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Finding Bench Player Tough Job for Stan Van Gundy, Pistons

It’s a wide-open Eastern Conference Playoff Race, and the Detroit Pistons are in it.

Detroit is in 10th place, which seems disappointing. But the team is somehow only 2.5 games out of first! That’s as much parity as you’ll ever find.

Stan Van Gundy has seen his team take a major step forward this season, but the team is on the outside looking in due to lack of depth. It’s no secret that Detroit’s bench has been atrocious this year. The unit scores under 23 points per game, dead last in the NBA, per Hoopsstats.com. And the damage doesn’t stop there.

Overall, Detroit’s net rating isn’t all that impressive, with a net rating of 0.5. But when all five starters play together, the team has a net rating of 10.2, per NBAwowy.com. When even one bench player comes in, it spells doom.

Aron Baynes has probably been the best bench player for the Pistons this season, providing good defense and solid rebounding. The team is obviously better when Andre Drummond is on the floor, but it can survive when its best player takes a breather due to Baynes being a steady force.

Stanley Johnson’s shown flashes of great play, but, like most rookies has been inconsistent. He’s shooting 37.2 percent and has moments where he looks lost. But he’s still playable and should improve as the year goes on.

From there, it gets bleak. Anthony Tolliver’s been a sub-par three-point shooter and a trainwreck everywhere else. Van Gundy continues to give Steve Blake run even though he is the definition of washed. And admittedly, his other backup option at point guard, Spencer Dinwiddie, hasn’t been much better.

Brandon Jennings will return, but expecting him to save the bench coming off a major injury isn’t fair. Jennings will be an improvement over Blake and Dinwiddie, but he’s not going to prop up the entire weak bench. And without the injured Jodie Meeks, it’s hard to see this situation getting much better.

This situation has led to a lot of people calling for a trade. One more solid rotational player could easily be the difference between a playoff appearance and a ninth or tenth place finish for Detroit. But it’s not as easy to find a good piece this year as some make it out to be.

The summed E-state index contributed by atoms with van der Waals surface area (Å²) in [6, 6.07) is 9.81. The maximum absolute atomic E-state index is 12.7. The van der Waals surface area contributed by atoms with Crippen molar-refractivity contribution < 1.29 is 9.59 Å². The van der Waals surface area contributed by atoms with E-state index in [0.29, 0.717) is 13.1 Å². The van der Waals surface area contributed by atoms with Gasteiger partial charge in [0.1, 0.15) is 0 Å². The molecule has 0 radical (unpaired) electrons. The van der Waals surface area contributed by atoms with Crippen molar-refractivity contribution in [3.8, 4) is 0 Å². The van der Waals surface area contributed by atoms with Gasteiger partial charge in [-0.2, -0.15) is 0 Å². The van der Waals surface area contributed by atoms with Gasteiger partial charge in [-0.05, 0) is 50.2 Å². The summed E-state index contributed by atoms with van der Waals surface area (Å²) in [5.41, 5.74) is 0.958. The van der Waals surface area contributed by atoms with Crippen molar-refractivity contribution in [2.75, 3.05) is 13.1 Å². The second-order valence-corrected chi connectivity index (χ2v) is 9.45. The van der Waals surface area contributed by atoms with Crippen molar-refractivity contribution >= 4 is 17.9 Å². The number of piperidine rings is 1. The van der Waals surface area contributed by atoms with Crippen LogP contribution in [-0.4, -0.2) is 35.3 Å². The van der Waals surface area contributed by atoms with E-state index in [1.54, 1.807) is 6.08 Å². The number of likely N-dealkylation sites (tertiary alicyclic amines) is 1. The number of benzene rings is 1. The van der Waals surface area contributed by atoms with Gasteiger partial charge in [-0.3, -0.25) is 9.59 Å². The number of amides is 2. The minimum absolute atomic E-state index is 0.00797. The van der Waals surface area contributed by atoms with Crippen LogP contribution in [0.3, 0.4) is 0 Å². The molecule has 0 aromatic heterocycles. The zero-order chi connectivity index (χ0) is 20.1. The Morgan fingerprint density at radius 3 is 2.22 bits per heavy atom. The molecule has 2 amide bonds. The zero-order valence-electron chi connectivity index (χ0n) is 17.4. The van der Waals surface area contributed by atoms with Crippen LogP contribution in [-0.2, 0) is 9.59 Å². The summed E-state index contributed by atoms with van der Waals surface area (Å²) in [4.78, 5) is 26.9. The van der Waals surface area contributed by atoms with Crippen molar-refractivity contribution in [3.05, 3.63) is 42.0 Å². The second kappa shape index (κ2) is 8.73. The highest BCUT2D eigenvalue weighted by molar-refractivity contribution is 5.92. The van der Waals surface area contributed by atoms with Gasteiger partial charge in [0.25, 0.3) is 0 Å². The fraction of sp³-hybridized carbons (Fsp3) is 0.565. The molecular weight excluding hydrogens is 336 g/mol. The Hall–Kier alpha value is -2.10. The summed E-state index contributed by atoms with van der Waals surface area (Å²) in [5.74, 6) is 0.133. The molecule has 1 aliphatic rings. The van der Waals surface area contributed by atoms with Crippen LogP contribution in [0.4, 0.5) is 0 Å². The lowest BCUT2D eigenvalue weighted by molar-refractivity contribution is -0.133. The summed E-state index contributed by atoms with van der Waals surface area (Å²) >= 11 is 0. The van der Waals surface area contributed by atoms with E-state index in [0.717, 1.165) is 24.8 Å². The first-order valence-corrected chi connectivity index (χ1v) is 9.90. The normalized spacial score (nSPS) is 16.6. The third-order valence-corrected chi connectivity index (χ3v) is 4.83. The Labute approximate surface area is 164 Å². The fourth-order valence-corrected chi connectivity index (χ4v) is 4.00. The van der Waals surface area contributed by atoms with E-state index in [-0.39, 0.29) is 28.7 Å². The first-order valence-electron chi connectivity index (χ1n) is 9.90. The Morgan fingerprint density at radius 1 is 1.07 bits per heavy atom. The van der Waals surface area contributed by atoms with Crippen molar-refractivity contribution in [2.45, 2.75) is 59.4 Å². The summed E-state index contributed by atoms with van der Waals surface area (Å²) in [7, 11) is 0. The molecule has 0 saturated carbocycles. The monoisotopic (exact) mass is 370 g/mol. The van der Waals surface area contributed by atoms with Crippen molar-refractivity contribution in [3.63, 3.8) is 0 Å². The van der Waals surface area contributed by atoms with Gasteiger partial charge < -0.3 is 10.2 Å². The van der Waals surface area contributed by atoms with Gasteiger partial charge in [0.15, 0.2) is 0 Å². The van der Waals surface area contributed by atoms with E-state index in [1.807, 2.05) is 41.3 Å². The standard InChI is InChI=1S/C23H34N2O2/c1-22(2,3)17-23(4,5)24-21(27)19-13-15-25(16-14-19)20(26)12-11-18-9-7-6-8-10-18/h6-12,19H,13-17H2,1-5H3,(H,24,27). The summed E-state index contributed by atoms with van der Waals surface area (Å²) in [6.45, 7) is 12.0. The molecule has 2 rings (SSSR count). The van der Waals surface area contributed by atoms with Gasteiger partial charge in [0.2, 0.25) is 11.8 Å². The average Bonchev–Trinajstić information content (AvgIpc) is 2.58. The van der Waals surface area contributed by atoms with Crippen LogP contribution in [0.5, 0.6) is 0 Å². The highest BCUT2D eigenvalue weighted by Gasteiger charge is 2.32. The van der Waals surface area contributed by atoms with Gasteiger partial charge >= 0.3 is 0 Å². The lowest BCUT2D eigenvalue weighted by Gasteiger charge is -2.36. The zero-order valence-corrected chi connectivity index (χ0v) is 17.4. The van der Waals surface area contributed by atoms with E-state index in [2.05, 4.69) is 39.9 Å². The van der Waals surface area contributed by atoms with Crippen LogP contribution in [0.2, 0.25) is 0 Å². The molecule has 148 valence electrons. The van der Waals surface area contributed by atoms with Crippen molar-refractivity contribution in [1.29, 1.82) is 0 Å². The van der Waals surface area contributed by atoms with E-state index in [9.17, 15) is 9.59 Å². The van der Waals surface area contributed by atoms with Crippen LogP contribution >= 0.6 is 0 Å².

The parity in the East has made the seller’s market almost as thin as Detroit’s bench. Among Eastern Conference teams, only Philadelphia and Brooklyn are truly out of the playoff race.

March 20, 2015 - Philadelphia, PA, USA - The Philadelphia 76ers' Robert Covington looks to pass from the floor against the New York Knicks during the first quarter at the Wells Fargo Center in Philadelphia on Friday, March 20, 2015. The Sixers won, 97-81

March 20, 2015 – Philadelphia, PA, USA – The Philadelphia 76ers’ Robert Covington looks to pass from the floor against the New York Knicks during the first quarter at the Wells Fargo Center in Philadelphia on Friday, March 20, 2015. The Sixers won, 97-81

Philadelphia has Robert Covington, but his talent and cheap contract make it unlikely he’s moved for less than a fantastic offer. Since Detroit doesn’t have any valuable young players that are available, and the Pistons shouldn’t sacrifice first-rounders for Covington because there isn’t a fit there.

Hollis Thompson is interesting but hasn’t played well this year. And there is no reason for Philadelphia to move him for minor assets, either, as he’s on a cheap contract. So, there isn’t a fit with the 76ers.

Brooklyn offers one of the better fits for Detroit, a wing who likely isn’t super valuable. Bojan Bogdanovic is having a rough year, and it’s possible Brooklyn would be willing to swap him for Steve Blake, Reggie Bullock and a second-round pick. Bullock is still youngish, and perhaps Brooklyn would rather have him and a second-rounder than Bogdanovic since the team won’t be contending anytime soon.

Detroit would be wagering on Bogdanovic being worth playing again, but it wouldn’t be too high a wager. Detroit has already given out three future second-rounders, but one more is a small price to pay. It’s still very possible Brooklyn (maybe even likely) wouldn’t think that was enough for Bogdanovic, but, if it is, this deal might make the most sense.

There are more teams in the West willing to deal, but no easier places to find equal value. It’s hard to find a good match for Detroit’s modest assets in Phoenix and Portland. Minnesota has so far resisted offers on Shabazz Muhammad, and Detroit couldn’t reasonably match Kevin Martin’s salary even if it wanted to do that. A Damjan Rudez-Reggie Bullock swap might make sense because Rudez is buried in Minnesota, but, at least, can shoot. He’s likely not going to be a major difference-maker though.

The Lakers would jump at the chance to move Nick Young for assets, but Van Gundy shouldn’t want that contract. It’s possible Ben McLemore could be had for a first-rounder, Bullock and Blake, but should Van Gundy really sacrifice a future first for someone who has looked pedestrian to this point and is a restricted free agent in two years?

If McLemore isn’t in the Pistons plans, the only other deal that makes some sense is for Randy Foye. Foye has been nothing short of awful this season, but he’s a career 40 percent three-point shooter. If Van Gundy thinks he can rejuvenate Foye, he can probably be had cheaply. Bullock and Blake might be enough to get it done.

But when Bogdanovic and Foye are the most realistic options on the market, it shows how few options Detroit has. Van Gundy won’t want to sacrifice the future (nor should he), but, without first-round picks, Detroit just doesn’t have any valuable assets. And with the way the market has shaken out so far this year, getting one more player is easier said than done.

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